27/01/2011 by Sarah Ritchie
Here is a completely inspirational article from Reuters (abridged). It is the story of one man’s passion and compassion, and how he has changed lives.
Inside a brightly-lit room in a lighting store, painting teacher Zeng Bailiang and his group of volunteers are patiently teaching a group of blind students the basics of Chinese painting.
The students in the classes in Nanning, the provincial capital of China’s southern Guangxi province, spend hours practising brushstrokes on a special paper, feeling with their fingers the different wet and dry areas to guide them on their painting.
Eventually they get to the point where they can dip a brush, similar to the ones used for Chinese calligraphy, into black ink and draw things such as mountains or bamboo trees with long strokes. Short strokes can create flowers or birds.
Zeng, 55, is a self-taught artist who has been conducting classes for the blind for the past several decades. He says the classes fuel his passion for art with a sense of satisfaction that comes from helping the students – many of whom were orphans who came to him wanting something new and fun to do.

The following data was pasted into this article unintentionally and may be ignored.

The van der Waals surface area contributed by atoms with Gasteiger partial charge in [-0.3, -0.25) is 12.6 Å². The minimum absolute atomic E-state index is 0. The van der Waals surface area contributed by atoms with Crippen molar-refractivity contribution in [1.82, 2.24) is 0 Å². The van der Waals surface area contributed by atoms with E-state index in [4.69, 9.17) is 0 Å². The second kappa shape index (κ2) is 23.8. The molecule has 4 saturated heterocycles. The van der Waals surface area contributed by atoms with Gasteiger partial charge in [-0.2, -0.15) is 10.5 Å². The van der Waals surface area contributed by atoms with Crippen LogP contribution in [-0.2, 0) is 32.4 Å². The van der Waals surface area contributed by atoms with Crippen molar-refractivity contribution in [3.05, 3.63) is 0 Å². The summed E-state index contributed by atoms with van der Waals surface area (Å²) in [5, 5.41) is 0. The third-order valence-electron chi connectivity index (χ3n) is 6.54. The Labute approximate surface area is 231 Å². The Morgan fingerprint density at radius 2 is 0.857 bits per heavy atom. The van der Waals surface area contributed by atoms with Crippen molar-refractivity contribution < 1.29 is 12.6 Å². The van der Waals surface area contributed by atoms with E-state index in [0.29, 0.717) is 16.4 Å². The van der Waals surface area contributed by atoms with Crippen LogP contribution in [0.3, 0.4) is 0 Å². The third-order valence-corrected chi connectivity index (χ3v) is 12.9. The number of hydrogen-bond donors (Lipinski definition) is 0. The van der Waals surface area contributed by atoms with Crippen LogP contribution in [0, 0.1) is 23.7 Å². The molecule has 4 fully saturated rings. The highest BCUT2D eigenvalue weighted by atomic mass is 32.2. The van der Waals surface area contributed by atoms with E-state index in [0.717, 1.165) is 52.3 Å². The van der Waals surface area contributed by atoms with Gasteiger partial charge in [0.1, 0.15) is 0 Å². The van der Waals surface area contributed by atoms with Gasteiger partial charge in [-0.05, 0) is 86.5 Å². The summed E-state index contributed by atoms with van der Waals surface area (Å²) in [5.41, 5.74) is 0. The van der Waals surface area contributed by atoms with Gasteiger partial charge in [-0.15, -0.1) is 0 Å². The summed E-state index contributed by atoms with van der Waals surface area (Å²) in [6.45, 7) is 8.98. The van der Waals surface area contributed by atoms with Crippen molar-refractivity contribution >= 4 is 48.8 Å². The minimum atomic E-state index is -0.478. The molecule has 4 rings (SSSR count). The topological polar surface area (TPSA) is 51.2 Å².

It was a young blind orphan that changed Zeng’s life and introduced him to the potential of the blind. One day he saw a boy drawing a circle and some dots on the sand, and asked him what he was doing.
The boy told him, in vivid detail, that he was drawing a red worm with black eyes and feet – a response that shocked Zeng and, he said, made him realize the boundless imagination and artistic potential of the blind.
“We should not view painting as an aesthetic art form, but to put it accurately painting is an emotive art form. So I decided to teach blind people how to paint,” he said.
Zeng said he felt blind people could do well in art because they are making better use of their other senses.
“I must light the lamp in their hearts. And since then, I have been doing this for almost 40 years now.”